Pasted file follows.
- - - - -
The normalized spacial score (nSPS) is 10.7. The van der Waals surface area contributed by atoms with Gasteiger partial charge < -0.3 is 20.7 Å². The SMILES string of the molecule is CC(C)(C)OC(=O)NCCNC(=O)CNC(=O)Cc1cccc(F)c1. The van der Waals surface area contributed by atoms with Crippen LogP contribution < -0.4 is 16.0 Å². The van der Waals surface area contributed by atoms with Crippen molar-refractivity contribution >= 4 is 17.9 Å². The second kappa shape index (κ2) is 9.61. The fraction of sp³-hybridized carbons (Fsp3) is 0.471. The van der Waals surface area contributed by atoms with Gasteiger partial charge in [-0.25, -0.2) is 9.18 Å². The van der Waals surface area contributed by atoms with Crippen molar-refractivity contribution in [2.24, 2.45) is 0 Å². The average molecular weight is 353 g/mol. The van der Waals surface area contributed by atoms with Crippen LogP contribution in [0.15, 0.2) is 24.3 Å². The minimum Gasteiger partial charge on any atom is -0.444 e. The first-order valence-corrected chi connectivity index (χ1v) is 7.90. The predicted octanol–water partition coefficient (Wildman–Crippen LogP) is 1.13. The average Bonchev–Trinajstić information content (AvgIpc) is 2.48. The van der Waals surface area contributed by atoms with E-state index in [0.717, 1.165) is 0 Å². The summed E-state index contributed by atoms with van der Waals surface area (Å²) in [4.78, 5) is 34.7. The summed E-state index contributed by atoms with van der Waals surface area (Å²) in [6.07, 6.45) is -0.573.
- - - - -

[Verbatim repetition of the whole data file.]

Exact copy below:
The normalized spacial score (nSPS) is 10.7. The van der Waals surface area contributed by atoms with Gasteiger partial charge < -0.3 is 20.7 Å². The SMILES string of the molecule is CC(C)(C)OC(=O)NCCNC(=O)CNC(=O)Cc1cccc(F)c1. The van der Waals surface area contributed by atoms with Crippen LogP contribution < -0.4 is 16.0 Å². The van der Waals surface area contributed by atoms with Crippen molar-refractivity contribution >= 4 is 17.9 Å². The second kappa shape index (κ2) is 9.61. The fraction of sp³-hybridized carbons (Fsp3) is 0.471. The van der Waals surface area contributed by atoms with Gasteiger partial charge in [-0.25, -0.2) is 9.18 Å². The van der Waals surface area contributed by atoms with Crippen molar-refractivity contribution in [2.24, 2.45) is 0 Å². The average molecular weight is 353 g/mol. The van der Waals surface area contributed by atoms with Crippen LogP contribution in [0.15, 0.2) is 24.3 Å². The minimum Gasteiger partial charge on any atom is -0.444 e. The first-order valence-corrected chi connectivity index (χ1v) is 7.90. The predicted octanol–water partition coefficient (Wildman–Crippen LogP) is 1.13. The average Bonchev–Trinajstić information content (AvgIpc) is 2.48. The van der Waals surface area contributed by atoms with E-state index in [0.717, 1.165) is 0 Å². The summed E-state index contributed by atoms with van der Waals surface area (Å²) in [4.78, 5) is 34.7. The summed E-state index contributed by atoms with van der Waals surface area (Å²) in [6.07, 6.45) is -0.573.